Like the study of Shahar et al. in which surveying 5056 males in the age of 52-72 years, after excluding the cases with cardiovascular disease or risk factors, showed nonsignificant difference in IMT and MI between the males with and without androgenetic alopecia. 16 In the study of Cook et al. 748 admitted males after excluding diabetes mellitus were studied. The results showed weak relationship between androgenetic alopecia and cardiovascular diseases [22].

In the study of Ben Halim et al. 65 males admitted because of myocardial infarction and the controls were studied. Exclusion criteria were diabetes mellitus and hypertension. The results, like our study, din not revealed significant relationship between androgenetic alopecia and MI [23]. Herrera and Lynch with surveying the data of a prospective 22 years study, showed that androgenetic alopecia is not associated with increased risk of coronary artery disease [24]. Also Herrera in a prospective 34 years study on 2017 males showed that after adjusting age and cardiovascular risk factors, there is not significant relationship between androgenetic alopecia and cardiovascular outcomes [25]. Ellis et al. showed that male pattern baldness in not a cardiovascular risk factor in general population [18,26].

Comparison of our findings with above studies revealed that matching of cases and controls, also excluding cardiovascular risk factors/diseases in our study indicates more distinct surveying the relationship between androgenetic alopecia and IMT without the effect of confounding factors.

In some studies like the study of Lotufo et al. also Schnohr et al. a weak relationship (odds ratio: 1.2-1.4) was detected between androgenetic alopecia and coronary artery disease [11].

Some studies had different results; Lesko et al. compared 665 post MI males with controls without excluding cardiovascular risk factors. The results showed that androgenetic alopecia, especially vertex type, is a risk factor for MI [5]. Also, Trieu and Eslick in a meta-analysis, surveyed 31 studies regarding the relationship between androgenetic alopecia and cardiovascular diseases, without focusing on exclusion of risk factors and matching of androgenetic alopecia group with the controls. The authors concluded that androgenetic alopecia is a risk factor with does response relation for cardiovascular diseases [12]. The studies of Miric et al. and Robora et al. showed similar results as Trieu and Eslick [9,10].

In the study of Dogramaci et al. like our study, the alopecia group and controls were matched and risk factors were excluded. The results were different from our findings; they showed higher IMT in androgenetic alopecia than the controls, while both IMT measures were in the normal range [13]. These different results may be related to genetic factors.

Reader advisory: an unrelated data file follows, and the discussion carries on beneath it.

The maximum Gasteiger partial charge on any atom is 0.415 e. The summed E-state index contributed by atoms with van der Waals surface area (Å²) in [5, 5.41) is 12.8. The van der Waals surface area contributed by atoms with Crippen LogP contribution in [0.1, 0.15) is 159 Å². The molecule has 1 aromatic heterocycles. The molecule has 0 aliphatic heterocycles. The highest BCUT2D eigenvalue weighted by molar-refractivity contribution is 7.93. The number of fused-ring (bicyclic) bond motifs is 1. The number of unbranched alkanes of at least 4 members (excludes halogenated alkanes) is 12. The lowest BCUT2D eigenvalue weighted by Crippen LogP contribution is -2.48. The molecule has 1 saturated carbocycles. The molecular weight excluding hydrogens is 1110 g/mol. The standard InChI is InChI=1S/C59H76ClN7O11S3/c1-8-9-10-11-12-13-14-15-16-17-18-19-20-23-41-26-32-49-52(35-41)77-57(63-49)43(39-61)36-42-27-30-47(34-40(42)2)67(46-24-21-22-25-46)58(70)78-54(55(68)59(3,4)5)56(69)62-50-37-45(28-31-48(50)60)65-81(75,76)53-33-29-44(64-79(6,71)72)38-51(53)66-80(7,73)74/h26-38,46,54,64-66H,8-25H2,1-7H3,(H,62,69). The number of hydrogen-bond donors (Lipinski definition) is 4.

So, based on the findings of this study and comparison with similar studies, it seems that, although androgenic stimulation and androgenetic alopecia, can increase carotid intima-media thickness, but in the absence of other known cardiovascular risk factors, have not significant effect on subclinical atherosclerosis or cardiovascular disease.

Considering the important role of genetic factors in atherosclerosis, also different results of our study in comparison to some other studies, surveying of relationship between androgenetic alopecia and atherosclerosis/cardiovascular diseases in the country was recommended.

Limitation of our study was relatively small size of cases.

Acknowledgements

The authors thank Dr. Gheysari, other attending physicians and the patients.

References

Select your language of interest to view the total content in your interested language
Post your comment

Share This Article

Relevant Topics

Recommended Conferences

Article Usage

  • Total views: 848
  • [From(publication date):
    September-2017 - Jul 18, 2018]
  • Breakdown by view type
  • HTML page views : 795
  • PDF downloads : 53
 

Post your comment

captcha   Reload  Can't read the image? click here to refresh

Peer Reviewed Journals
 
Make the best use of Scientific Research and information from our 700 + peer reviewed, Open Access Journals
International Conferences 2018-19
 
Meet Inspiring Speakers and Experts at our 3000+ Global Annual Meetings

Contact Us

Agri & Aquaculture Journals

Dr. Krish

[email protected]

+1-702-714-7001Extn: 9040

Biochemistry Journals

Datta A

[email protected]

1-702-714-7001Extn: 9037

Business & Management Journals

Ronald

[email protected]

1-702-714-7001Extn: 9042

Chemistry Journals

Gabriel Shaw

[email protected]

1-702-714-7001Extn: 9040

Clinical Journals

Datta A

[email protected]

1-702-714-7001Extn: 9037

Engineering Journals

James Franklin

[email protected]

1-702-714-7001Extn: 9042

Food & Nutrition Journals

Katie Wilson

[email protected]

1-702-714-7001Extn: 9042

General Science

Andrea Jason

[email protected]

1-702-714-7001Extn: 9043

Genetics & Molecular Biology Journals

Anna Melissa

[email protected]

1-702-714-7001Extn: 9006

Immunology & Microbiology Journals

David Gorantl

[email protected]

1-702-714-7001Extn: 9014

Materials Science Journals

Rachle Green

[email protected]

1-702-714-7001Extn: 9039

Nursing & Health Care Journals

Stephanie Skinner

[email protected]

1-702-714-7001Extn: 9039

Medical Journals

Nimmi Anna

[email protected]

1-702-714-7001Extn: 9038

Neuroscience & Psychology Journals

Nathan T

[email protected]

1-702-714-7001Extn: 9041

Pharmaceutical Sciences Journals

Ann Jose

[email protected]

1-702-714-7001Extn: 9007

Social & Political Science Journals

Steve Harry

[email protected]

1-702-714-7001Extn: 9042

 
© 2008- 2018 OMICS International - Open Access Publisher. Best viewed in Mozilla Firefox | Google Chrome | Above IE 7.0 version
Leave Your Message 24x7